Bulawan’s rehabilitated Tailings Pond 1, whose surrounding area has been reforested with various tree species (Oct. 2012) | BF

Philex Mining pursues ANR in Bulawan refo program

Friday, February 21, 2014

1M trees planted in 821 hectares in Sipalay between 1995 and 2013

The Bulawan Project of Philex Mining Corp. has vowed to continue with its reforestation program in the central Philippines using both the conventional and the assisted natural regeneration (ANR) processes, which resulted to a total of 138,349 trees planted across 333.24 hectares of land between 2012 and 2013.  

Agustin Parcon, assistant manager for the Environment at Bulawan, said in a report that conventional reforestation and ANR involved 14,220 and 65,964 trees planted respectively in 23 and 164.78 hectares of land in 2012, as well as 25,284 and 32,881 trees planted in 63.21 and 82.25 hectares in 2013.  

He added that Bulawan, which is being operated by Philex Gold Philippines, Inc. (PGPI), a Philex Mining subsidiary, in Sipalay City and Hinobaan town, both in Negros Occidental, started pursuing ANR, which is the protection of natural tree seedlings in forested areas, in line with the company•€™s commitment for environmental conservation.  

€œThrough ANR, we have been able to liberate the endemic tree species from undesirable grasses, helping them to further grow naturally,•€ he stressed, explaining that ANR is a cost-saving approach to reforestation, as this calls for the enhancement of the so-called second growth forest dominated by woody species and small trees.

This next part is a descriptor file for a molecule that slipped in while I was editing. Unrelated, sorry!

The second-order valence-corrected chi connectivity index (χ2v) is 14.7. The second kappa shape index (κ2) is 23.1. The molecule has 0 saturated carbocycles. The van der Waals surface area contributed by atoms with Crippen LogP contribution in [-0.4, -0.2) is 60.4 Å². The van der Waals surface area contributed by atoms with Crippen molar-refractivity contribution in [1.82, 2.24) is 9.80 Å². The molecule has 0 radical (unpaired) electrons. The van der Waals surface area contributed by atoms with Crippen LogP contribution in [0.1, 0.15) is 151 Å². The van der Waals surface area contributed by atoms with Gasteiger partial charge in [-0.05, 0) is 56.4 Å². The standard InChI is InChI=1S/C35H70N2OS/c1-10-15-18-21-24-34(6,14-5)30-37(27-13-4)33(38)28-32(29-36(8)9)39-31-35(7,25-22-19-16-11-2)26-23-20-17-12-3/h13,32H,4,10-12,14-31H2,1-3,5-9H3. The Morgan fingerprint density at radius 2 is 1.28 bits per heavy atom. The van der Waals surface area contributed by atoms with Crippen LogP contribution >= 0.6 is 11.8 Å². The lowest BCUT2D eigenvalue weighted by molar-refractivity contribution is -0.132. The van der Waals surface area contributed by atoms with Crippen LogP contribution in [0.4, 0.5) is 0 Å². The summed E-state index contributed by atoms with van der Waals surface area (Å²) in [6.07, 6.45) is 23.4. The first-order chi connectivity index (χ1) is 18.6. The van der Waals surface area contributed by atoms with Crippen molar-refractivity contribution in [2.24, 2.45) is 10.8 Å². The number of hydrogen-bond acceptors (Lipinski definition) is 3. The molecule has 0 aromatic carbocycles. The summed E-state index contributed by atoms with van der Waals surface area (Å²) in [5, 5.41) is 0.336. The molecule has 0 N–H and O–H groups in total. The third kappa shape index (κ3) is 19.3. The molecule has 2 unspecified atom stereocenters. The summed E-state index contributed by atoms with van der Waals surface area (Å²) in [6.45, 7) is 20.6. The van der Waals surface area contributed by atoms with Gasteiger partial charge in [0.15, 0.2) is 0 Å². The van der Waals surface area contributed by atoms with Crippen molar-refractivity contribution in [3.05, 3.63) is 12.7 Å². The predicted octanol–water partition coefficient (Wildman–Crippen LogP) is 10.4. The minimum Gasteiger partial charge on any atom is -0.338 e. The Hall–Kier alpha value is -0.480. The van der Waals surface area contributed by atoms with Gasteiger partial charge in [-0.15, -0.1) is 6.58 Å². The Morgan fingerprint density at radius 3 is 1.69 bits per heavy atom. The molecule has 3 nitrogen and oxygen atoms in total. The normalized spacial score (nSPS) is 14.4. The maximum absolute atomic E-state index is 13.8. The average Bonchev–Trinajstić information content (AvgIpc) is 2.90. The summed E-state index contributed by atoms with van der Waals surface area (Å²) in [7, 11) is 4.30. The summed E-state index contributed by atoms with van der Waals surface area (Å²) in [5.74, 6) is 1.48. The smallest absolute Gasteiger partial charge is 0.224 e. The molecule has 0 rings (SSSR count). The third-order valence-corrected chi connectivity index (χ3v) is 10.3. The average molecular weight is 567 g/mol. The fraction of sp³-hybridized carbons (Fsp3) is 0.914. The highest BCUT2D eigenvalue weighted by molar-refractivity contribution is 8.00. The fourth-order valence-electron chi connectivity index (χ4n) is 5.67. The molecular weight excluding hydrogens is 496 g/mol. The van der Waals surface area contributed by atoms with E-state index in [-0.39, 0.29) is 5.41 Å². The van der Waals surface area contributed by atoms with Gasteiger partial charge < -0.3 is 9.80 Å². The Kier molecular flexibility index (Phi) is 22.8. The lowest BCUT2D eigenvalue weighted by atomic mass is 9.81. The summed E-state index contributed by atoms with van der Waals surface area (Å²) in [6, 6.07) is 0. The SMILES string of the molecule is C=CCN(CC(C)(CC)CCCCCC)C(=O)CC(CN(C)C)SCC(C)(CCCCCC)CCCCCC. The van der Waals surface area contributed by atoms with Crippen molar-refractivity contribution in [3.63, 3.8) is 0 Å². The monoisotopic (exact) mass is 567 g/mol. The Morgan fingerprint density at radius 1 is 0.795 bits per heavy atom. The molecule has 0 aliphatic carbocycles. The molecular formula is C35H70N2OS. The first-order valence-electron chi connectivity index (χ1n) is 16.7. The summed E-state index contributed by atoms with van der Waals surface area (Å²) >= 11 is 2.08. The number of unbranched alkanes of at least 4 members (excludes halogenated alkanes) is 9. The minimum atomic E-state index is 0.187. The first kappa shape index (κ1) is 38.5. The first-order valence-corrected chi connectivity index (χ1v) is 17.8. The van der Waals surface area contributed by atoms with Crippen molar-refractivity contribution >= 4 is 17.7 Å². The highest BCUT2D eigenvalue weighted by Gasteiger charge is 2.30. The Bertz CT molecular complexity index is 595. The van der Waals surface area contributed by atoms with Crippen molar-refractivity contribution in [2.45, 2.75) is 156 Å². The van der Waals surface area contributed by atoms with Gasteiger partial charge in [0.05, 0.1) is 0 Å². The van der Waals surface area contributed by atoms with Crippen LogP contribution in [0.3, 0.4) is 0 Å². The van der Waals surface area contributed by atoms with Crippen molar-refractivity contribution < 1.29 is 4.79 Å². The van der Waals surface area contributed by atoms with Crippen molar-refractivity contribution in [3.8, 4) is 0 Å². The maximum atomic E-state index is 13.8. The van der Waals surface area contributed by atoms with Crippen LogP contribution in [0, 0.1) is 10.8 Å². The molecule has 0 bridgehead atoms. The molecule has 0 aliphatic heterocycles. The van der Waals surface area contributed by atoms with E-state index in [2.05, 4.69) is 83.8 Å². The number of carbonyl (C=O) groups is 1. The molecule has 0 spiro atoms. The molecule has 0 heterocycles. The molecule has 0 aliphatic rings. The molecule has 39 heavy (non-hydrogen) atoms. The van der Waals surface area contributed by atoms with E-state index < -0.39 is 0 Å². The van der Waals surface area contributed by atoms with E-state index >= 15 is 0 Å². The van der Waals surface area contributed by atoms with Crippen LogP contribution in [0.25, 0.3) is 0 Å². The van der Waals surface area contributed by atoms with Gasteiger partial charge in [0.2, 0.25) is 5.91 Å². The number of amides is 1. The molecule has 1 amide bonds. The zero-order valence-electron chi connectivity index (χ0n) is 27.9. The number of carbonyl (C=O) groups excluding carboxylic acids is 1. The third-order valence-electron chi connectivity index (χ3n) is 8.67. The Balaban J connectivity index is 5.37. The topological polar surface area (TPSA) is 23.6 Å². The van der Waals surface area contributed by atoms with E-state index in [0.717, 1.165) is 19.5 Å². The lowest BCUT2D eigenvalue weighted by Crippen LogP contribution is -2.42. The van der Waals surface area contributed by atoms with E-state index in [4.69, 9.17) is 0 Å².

From 1995 to 2011, Bulawan had planted a total of 117,488 trees in 487.99 hectares of land, bringing to a total of 956,992 the number of trees planted in 574.29 hectares until 2013 through conventional reforestation. The figures translate to 1.06 million trees planted across 821.32 hectares in Sipalay City•€™s Sitio Alegre, Barangay Nabulao, and in Brgy. Bacuyangan, Hinobaan, for the same 19-year period.  

Mr. Parcon said that most of the trees that Bulawan had planted were acacia mangium, plus mahogany, samania saman (rain tree), lumbang, and sangil. Also used in the reforestation program were fruit trees, such as marang and jackfruit. Endemic to Australia, Papua New Guinea, and Indonesia, mangium is known as a •€œnurse species,•€ owing to its characteristics that add nutrients to the soil. Mangium is usually planted during the first stage of reforestation, in order to pave the way for the planting of other trees, both endemic and exotic to the Philippines.  

Bulawan, which PGPI operated for seven years from Jan. 1996, has continued with its reforestation program even after 2002, when production was stopped because of low metal prices. The operation had disturbed 166 hectares only of its 20,000-hectare tenement area. It is now on a care-and-maintenance phase.